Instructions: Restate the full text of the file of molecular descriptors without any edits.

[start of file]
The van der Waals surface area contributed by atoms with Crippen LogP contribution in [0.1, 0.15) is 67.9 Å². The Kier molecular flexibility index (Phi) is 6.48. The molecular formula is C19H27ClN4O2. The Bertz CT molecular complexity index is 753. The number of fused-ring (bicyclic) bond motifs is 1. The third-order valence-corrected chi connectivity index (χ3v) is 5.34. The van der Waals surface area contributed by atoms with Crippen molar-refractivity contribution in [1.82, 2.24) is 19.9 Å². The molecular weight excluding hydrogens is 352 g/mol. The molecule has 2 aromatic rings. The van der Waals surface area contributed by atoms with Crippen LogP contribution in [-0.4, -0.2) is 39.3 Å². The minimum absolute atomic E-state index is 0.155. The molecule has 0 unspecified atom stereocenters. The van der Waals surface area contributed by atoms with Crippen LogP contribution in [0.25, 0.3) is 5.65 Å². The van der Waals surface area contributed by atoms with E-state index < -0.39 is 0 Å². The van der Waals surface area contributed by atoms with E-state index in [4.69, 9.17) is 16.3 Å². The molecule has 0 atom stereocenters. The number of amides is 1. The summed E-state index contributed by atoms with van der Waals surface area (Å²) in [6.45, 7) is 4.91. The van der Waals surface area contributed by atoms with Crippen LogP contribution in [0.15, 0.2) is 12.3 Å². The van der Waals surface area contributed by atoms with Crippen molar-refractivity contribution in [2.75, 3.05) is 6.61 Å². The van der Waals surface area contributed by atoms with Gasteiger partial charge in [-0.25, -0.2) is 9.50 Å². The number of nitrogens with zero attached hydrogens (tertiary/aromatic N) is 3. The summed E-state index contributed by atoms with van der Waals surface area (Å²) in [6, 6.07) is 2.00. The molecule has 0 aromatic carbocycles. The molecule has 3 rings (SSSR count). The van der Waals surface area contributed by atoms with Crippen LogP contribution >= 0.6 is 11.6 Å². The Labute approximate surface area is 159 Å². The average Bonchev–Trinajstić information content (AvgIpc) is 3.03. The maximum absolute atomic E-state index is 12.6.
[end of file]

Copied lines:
The van der Waals surface area contributed by atoms with Crippen LogP contribution in [0.1, 0.15) is 67.9 Å². The Kier molecular flexibility index (Phi) is 6.48. The molecular formula is C19H27ClN4O2. The Bertz CT molecular complexity index is 753. The number of fused-ring (bicyclic) bond motifs is 1. The third-order valence-corrected chi connectivity index (χ3v) is 5.34. The van der Waals surface area contributed by atoms with Crippen molar-refractivity contribution in [1.82, 2.24) is 19.9 Å². The molecular weight excluding hydrogens is 352 g/mol. The molecule has 2 aromatic rings. The van der Waals surface area contributed by atoms with Crippen LogP contribution in [-0.4, -0.2) is 39.3 Å². The minimum absolute atomic E-state index is 0.155. The molecule has 0 unspecified atom stereocenters. The van der Waals surface area contributed by atoms with Crippen LogP contribution in [0.25, 0.3) is 5.65 Å². The van der Waals surface area contributed by atoms with E-state index < -0.39 is 0 Å². The van der Waals surface area contributed by atoms with E-state index in [4.69, 9.17) is 16.3 Å². The molecule has 0 atom stereocenters. The number of amides is 1. The summed E-state index contributed by atoms with van der Waals surface area (Å²) in [6.45, 7) is 4.91. The van der Waals surface area contributed by atoms with Crippen LogP contribution in [0.15, 0.2) is 12.3 Å². The van der Waals surface area contributed by atoms with Crippen molar-refractivity contribution in [2.75, 3.05) is 6.61 Å². The van der Waals surface area contributed by atoms with Gasteiger partial charge in [-0.25, -0.2) is 9.50 Å². The number of nitrogens with zero attached hydrogens (tertiary/aromatic N) is 3. The summed E-state index contributed by atoms with van der Waals surface area (Å²) in [6, 6.07) is 2.00. The molecule has 0 aromatic carbocycles. The molecule has 3 rings (SSSR count). The van der Waals surface area contributed by atoms with Crippen LogP contribution >= 0.6 is 11.6 Å². The Labute approximate surface area is 159 Å². The average Bonchev–Trinajstić information content (AvgIpc) is 3.03. The maximum absolute atomic E-state index is 12.6.